The Simpsons will air its 636th episode next week. It doesn’t seem a special number, but it actually is.
The TV show Gunsmoke, from the 50s, is the current “TV’s longest running primetime scripted series”, with 635 episodes. The most recently aired episode of The Simpsons, “Lisa Gets the Blues“, is the yellow family’s 635th episode.
Next week, on April 29, 2018; The Simpsons is airing a new episode (“Forgive and Regret“), which will be the show’s 636th episode, thus surpassing Gunsmoke‘s number of episodes, and therefore The Simpsons will become TV’s longest running primetime scripted series.
And, given that The Simpsons still has more episodes to air during the current season (Season 29), it is renewed for a 30th Season, and the people who do the show has said there is no intention to end anytime soon, it may be fair to say that The Simpsons will probably hold that record for a long, long time.
Promotional Images for upcoming 18th episode of season 29, titled “Forgive and Regret“, have been released by FOX. The episodes air on April 29, 2018. This episode will mark the show as TV’s longest running primetime scripted series, surpassing Gunsmoke.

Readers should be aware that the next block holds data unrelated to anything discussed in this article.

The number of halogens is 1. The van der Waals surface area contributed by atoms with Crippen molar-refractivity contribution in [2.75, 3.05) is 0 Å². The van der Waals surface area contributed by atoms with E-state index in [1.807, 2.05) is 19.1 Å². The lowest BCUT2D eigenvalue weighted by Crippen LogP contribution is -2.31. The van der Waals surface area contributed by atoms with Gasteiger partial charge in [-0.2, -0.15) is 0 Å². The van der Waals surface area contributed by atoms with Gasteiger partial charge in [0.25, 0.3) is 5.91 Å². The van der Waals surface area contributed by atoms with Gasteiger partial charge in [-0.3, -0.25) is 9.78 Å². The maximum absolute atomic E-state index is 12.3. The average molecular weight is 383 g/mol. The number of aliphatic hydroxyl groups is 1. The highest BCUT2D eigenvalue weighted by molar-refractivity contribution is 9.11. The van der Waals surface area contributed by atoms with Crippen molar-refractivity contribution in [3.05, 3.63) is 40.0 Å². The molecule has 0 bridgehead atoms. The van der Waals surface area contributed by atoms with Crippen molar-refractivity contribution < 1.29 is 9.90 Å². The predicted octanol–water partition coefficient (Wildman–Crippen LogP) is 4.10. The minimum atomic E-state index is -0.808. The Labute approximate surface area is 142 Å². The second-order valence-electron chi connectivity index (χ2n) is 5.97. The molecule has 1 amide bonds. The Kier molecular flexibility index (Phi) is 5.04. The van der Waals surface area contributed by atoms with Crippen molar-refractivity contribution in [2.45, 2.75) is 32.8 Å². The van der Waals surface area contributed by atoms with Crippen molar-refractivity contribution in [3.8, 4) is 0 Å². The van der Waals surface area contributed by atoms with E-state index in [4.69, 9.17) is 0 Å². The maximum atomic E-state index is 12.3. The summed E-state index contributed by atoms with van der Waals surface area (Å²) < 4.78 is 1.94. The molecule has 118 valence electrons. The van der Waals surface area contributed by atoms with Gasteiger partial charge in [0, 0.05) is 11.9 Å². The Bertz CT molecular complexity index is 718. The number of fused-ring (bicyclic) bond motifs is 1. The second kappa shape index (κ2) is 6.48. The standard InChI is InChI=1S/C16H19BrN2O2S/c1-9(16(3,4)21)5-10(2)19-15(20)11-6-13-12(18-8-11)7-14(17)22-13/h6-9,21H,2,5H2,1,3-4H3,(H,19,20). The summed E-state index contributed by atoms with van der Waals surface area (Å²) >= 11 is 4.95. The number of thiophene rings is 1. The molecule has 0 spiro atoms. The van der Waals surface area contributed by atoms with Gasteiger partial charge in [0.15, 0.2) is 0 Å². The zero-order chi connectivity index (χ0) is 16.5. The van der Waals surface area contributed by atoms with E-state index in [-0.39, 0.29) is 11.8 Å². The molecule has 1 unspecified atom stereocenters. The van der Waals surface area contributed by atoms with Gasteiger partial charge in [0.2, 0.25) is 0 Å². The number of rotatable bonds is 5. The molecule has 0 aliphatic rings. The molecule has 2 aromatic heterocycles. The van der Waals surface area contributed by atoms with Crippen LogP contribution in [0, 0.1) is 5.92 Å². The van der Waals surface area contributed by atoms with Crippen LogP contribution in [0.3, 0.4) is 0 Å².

It is rare to see a show actually uptick in the ratings at this time of year, with daylight saving time and fewer people watching early in effect, yet “The Simpsons” managed to do that on Sunday, and broke the four-week run down in fraction town.
Sunday’s episode scored a 1.0/4 rating and pulled in 2.262 million viewers. Around 57% of those viewers were in the 18-49 demographic, equating to approximately 1.3 million viewers.
This is the first time “The Simpsons” hasn’t been fractional since returning from its hiatus; the last episode over a 1.0 was “Frink Gets Testy” on January 14, which garnered 3.3/11 and 8.042m.
It was also the only show of Fox’s primetime schedule to nab a 1.0+ rating – with the rest of the originals 0.6-0.8 – and be over the two million viewers mark.
This season so far is averaging a 1.6 rating and 3.8m viewers.
The upturn in ratings is even more surprising considering the increased competition; around 22-25 million viewers were located elsewhere on the other three broadcast networks during “The Simpsons”‘ timeslot, plus competition from an NBA playoff on cable that ran into the timeslot (around four million viewers and very male-skewing).
This poster honestly thought “The Simpsons” would crash to a new low on Sunday, given it was against the high-rated “Country Music Awards”. It definitely surprised me, but let’s see whether it holds up next week, and if it does, the uptick this past Sunday is less likely be due to people tuning in after the controversial Apu moment in the previous episode! See you Tuesday!